3. Plotting is the bomb – When I drafted that first novel I basically let the story ramble out of me. I was the queen of word vomit. I didn’t outline and I certainly didn’t plot. I was a true pantser back then and the story shows it. Now, that’s not to say you can’t be successful as a pantser. A lot of authors do it and rock it. I’m not one of them. In my re-read I got to chapter four and spotted a plot hole. I remember a CP once giving me the feedback that elements in my story were not plausible. And at that time I understood that to mean elements/actions within my story were not properly supported by previous information or action. Which is a fixable issue. However, what’s much harder to fix are glaring openings in your plot that are just that way because – why-the-f-not-I’m-story-god. Those why-the-f-not moments don’t read as fun and cool. No, to the reader those moments are implausible. My re-read illuminated this fact for me. Plotting isn’t easy. It’s hard hard work. But plotting allows us to build a story that is plausible. And readers want believability.

4. The rule of 3 is key – What’s the rule of three you ask? Well, the rule of three is an idea that you only need to describe three things at any given time. That your character is really only capable of absorbing three things and the same is true for the reader. My first novel, may it rest in peace, is rife with over-description. And at the time I thought it made my prose pop. But when I re-read it I was blown away with how clunky it felt. My storytelling voice has evolved into a shorter, sharper, direct voice. My characters no longer seem to amble through a room remarking on every trinket and doo dad they see. I did not abide by the rule of 3 when drafting the first novel and it’s painfully obvious now. So now, I can happily say, the dude abides (the dude, in this case, being me).

5. There is no replacement for good self-editing – when I drafted that first novel I entered it in every contest I could. I got a lot of critiques from other writers but I also got critiques from editors. I won a crit of my first 25 pages from a Harper Teen editor I admired. I also hired a freelance editor to do a full edit (big picture and tight grammatical stuff) of my entire 98,000 word novel. Both professional editors offered great feedback and I incorporated their changes. But even after all that editing there were still problems. Not necessarily grammatical issues (and we’ve already covered the problems with telling) but these problems were at the basic word-choice level. What I saw in this old novel were lots of weak words being utilized. A lot of this weak language could fall into the telling category but I think it was bigger than that. In this first novel I used a lot of language that distanced the reader from the story. These words generally come in the form of sensory descriptions (he saw, she felt, it seemed, she thought, he looked, etc etc). In each case these words get between the story and the reader like wedge. I have since developed a self-editing slash list of words I try to obliterate from my MS. These distance creating words are on the list. I adopted the habit of attacking these words after hearing a lecture at an RWA conference. But it wasn’t until I re-read that first novel that I really understood the value in this approach.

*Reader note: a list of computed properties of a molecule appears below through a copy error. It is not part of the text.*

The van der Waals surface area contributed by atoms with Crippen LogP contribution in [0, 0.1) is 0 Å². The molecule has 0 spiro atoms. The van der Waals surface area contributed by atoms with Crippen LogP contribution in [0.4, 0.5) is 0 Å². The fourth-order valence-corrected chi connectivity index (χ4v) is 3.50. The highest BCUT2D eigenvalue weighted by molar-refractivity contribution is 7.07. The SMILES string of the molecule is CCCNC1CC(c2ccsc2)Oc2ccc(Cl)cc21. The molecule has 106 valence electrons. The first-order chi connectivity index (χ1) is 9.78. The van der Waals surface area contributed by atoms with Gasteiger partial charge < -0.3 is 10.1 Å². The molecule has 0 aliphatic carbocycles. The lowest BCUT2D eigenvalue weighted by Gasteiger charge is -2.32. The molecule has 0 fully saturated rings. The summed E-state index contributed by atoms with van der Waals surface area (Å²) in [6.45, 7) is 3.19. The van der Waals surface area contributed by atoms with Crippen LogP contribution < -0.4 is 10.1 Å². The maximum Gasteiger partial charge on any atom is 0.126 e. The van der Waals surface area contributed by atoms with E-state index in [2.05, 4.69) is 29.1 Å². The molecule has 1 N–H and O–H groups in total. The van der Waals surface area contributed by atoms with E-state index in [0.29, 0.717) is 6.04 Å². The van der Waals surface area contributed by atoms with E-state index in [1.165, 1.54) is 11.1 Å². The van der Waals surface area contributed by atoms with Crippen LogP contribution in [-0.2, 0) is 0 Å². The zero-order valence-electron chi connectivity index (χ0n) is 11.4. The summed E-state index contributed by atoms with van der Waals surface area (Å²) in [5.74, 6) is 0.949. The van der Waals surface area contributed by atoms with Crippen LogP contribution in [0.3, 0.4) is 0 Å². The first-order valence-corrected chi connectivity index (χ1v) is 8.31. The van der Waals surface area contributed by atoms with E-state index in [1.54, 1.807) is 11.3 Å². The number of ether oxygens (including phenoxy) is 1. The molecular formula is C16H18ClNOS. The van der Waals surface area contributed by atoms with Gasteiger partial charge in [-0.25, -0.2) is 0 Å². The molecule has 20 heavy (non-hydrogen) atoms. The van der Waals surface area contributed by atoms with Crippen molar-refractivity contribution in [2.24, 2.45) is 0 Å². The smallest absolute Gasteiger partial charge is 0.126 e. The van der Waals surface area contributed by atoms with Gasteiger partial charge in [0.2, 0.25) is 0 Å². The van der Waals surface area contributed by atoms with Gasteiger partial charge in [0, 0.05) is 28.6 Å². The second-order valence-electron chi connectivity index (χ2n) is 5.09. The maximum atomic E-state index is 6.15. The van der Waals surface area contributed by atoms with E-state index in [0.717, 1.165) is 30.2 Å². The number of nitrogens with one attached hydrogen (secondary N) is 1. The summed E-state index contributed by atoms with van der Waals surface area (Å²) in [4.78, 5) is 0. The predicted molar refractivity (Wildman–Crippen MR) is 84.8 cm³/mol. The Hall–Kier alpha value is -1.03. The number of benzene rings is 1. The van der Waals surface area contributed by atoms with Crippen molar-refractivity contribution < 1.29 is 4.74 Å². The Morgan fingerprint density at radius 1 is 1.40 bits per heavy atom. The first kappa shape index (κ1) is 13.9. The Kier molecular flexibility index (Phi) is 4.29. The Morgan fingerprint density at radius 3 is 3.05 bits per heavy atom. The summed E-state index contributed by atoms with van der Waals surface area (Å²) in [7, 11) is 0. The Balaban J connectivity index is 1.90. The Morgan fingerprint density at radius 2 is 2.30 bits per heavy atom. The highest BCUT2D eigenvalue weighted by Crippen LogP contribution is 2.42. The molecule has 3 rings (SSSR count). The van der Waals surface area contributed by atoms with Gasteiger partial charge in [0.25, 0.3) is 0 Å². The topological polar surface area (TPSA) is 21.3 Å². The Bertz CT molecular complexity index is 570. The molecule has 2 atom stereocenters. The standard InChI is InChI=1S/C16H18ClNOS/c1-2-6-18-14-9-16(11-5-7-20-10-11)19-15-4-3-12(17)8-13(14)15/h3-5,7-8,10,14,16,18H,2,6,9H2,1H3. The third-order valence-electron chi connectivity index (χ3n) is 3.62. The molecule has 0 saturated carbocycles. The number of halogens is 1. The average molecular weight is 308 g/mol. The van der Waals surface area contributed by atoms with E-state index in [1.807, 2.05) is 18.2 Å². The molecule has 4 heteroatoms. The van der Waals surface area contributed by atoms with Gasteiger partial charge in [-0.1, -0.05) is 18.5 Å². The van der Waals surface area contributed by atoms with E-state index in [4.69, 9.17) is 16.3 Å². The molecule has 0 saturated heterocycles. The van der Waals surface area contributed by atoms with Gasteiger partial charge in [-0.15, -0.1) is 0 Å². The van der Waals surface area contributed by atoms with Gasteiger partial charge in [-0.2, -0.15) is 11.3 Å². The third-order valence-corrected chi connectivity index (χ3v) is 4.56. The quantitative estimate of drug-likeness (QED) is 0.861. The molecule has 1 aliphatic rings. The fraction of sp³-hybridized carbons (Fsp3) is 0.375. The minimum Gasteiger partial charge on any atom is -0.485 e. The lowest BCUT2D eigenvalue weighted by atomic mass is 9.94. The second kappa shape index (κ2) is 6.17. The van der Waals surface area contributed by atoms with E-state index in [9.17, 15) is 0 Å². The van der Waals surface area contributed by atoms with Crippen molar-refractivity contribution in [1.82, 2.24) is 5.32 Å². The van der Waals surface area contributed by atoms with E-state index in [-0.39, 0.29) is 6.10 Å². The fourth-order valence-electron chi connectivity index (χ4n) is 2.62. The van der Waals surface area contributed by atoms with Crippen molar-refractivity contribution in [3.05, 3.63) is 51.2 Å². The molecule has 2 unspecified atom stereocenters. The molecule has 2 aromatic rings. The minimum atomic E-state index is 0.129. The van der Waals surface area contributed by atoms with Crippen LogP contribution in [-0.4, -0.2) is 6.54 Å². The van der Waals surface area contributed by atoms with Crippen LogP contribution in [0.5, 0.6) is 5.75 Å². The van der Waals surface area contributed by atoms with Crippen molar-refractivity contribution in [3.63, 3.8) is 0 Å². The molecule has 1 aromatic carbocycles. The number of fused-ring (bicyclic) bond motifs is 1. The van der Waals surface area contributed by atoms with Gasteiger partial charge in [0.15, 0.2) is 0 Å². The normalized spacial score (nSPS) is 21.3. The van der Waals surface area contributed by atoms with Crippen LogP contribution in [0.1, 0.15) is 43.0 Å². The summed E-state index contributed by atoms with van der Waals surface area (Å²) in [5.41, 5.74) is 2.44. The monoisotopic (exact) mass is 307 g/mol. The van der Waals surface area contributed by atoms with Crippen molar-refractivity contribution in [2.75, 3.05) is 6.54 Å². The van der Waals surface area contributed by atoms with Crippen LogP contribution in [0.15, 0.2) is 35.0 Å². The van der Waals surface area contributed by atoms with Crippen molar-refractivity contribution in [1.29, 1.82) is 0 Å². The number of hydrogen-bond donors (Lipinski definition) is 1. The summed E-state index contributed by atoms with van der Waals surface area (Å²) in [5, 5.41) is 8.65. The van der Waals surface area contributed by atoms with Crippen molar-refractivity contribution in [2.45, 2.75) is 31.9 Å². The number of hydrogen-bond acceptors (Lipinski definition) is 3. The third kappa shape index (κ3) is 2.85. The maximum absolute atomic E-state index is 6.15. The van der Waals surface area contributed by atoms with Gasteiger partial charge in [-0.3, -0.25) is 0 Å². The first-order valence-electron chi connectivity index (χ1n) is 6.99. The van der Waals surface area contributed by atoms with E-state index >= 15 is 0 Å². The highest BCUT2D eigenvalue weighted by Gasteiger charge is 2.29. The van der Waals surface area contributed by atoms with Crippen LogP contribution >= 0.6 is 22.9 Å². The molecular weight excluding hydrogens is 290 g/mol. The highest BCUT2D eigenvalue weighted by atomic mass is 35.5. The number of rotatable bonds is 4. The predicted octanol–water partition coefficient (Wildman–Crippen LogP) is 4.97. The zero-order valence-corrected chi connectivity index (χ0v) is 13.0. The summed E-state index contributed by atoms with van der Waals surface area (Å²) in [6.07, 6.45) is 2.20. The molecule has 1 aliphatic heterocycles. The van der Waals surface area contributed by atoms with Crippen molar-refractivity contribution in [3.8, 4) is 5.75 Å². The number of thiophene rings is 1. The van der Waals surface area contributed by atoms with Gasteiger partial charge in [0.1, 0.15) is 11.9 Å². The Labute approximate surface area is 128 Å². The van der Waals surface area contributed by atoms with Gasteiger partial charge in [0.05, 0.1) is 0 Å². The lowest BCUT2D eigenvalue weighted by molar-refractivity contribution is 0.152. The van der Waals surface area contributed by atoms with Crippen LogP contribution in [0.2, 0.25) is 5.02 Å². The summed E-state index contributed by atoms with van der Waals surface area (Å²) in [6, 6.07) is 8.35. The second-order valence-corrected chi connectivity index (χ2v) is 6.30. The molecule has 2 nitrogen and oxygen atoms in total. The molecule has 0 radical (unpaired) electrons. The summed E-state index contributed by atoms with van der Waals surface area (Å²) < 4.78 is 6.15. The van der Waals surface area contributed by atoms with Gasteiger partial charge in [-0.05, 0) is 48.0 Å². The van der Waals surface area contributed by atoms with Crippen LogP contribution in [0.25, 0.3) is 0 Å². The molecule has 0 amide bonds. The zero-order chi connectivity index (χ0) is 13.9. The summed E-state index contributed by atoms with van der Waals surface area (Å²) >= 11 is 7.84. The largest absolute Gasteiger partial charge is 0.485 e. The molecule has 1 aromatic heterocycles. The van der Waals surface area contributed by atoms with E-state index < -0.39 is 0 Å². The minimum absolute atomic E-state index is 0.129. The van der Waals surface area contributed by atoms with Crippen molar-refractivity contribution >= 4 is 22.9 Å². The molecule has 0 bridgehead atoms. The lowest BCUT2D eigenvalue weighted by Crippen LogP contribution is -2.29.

In all five of these areas I saw the problems right away. I recognized these issues and that means I’ve grown as a writer. The growth is valuable. Each MS I produce is better because of the book before it. The cool thing about writing is that you can constantly improve (if you’re willing to do the work). I’m thankful I started where I did and I’m happy to be where I am. There is value in getting the words on the page, no matter how crappy, and no matter the fate of the story because even if this story doesn’t find a home, my next story might.